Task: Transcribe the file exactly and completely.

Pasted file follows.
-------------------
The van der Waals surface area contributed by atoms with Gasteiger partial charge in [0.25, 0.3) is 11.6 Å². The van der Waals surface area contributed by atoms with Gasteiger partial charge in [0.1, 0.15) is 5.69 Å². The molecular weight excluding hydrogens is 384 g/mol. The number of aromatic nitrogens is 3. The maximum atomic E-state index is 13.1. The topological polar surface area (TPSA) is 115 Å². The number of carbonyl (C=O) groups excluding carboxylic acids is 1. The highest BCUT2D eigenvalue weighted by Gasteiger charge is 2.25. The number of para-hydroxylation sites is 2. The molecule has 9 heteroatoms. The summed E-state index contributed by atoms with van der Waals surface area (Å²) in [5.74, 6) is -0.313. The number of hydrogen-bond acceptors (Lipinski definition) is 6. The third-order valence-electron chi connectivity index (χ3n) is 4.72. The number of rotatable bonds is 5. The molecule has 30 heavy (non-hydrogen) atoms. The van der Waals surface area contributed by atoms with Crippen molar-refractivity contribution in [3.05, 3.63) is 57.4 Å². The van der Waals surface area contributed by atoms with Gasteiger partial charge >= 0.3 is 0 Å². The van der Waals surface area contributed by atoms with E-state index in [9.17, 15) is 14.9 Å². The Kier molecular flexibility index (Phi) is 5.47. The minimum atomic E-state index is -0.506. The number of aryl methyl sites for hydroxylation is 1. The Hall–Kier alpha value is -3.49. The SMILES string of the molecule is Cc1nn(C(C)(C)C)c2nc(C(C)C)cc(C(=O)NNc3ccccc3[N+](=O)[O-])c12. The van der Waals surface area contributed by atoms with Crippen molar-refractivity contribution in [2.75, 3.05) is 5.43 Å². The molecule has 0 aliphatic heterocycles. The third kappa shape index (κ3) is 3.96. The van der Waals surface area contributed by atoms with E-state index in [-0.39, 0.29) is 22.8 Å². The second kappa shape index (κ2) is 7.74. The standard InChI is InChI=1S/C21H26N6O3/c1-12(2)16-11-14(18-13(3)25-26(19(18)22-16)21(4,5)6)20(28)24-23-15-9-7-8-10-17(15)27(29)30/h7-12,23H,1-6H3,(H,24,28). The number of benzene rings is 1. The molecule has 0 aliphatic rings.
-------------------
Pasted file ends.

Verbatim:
The van der Waals surface area contributed by atoms with Gasteiger partial charge in [0.25, 0.3) is 11.6 Å². The van der Waals surface area contributed by atoms with Gasteiger partial charge in [0.1, 0.15) is 5.69 Å². The molecular weight excluding hydrogens is 384 g/mol. The number of aromatic nitrogens is 3. The maximum atomic E-state index is 13.1. The topological polar surface area (TPSA) is 115 Å². The number of carbonyl (C=O) groups excluding carboxylic acids is 1. The highest BCUT2D eigenvalue weighted by Gasteiger charge is 2.25. The number of para-hydroxylation sites is 2. The molecule has 9 heteroatoms. The summed E-state index contributed by atoms with van der Waals surface area (Å²) in [5.74, 6) is -0.313. The number of hydrogen-bond acceptors (Lipinski definition) is 6. The third-order valence-electron chi connectivity index (χ3n) is 4.72. The number of rotatable bonds is 5. The molecule has 30 heavy (non-hydrogen) atoms. The van der Waals surface area contributed by atoms with Crippen molar-refractivity contribution in [3.05, 3.63) is 57.4 Å². The van der Waals surface area contributed by atoms with Gasteiger partial charge >= 0.3 is 0 Å². The van der Waals surface area contributed by atoms with E-state index in [9.17, 15) is 14.9 Å². The Kier molecular flexibility index (Phi) is 5.47. The minimum atomic E-state index is -0.506. The number of aryl methyl sites for hydroxylation is 1. The Hall–Kier alpha value is -3.49. The SMILES string of the molecule is Cc1nn(C(C)(C)C)c2nc(C(C)C)cc(C(=O)NNc3ccccc3[N+](=O)[O-])c12. The van der Waals surface area contributed by atoms with Crippen molar-refractivity contribution in [2.75, 3.05) is 5.43 Å². The molecule has 0 aliphatic heterocycles. The third kappa shape index (κ3) is 3.96. The van der Waals surface area contributed by atoms with E-state index in [-0.39, 0.29) is 22.8 Å². The second kappa shape index (κ2) is 7.74. The standard InChI is InChI=1S/C21H26N6O3/c1-12(2)16-11-14(18-13(3)25-26(19(18)22-16)21(4,5)6)20(28)24-23-15-9-7-8-10-17(15)27(29)30/h7-12,23H,1-6H3,(H,24,28). The number of benzene rings is 1. The molecule has 0 aliphatic rings.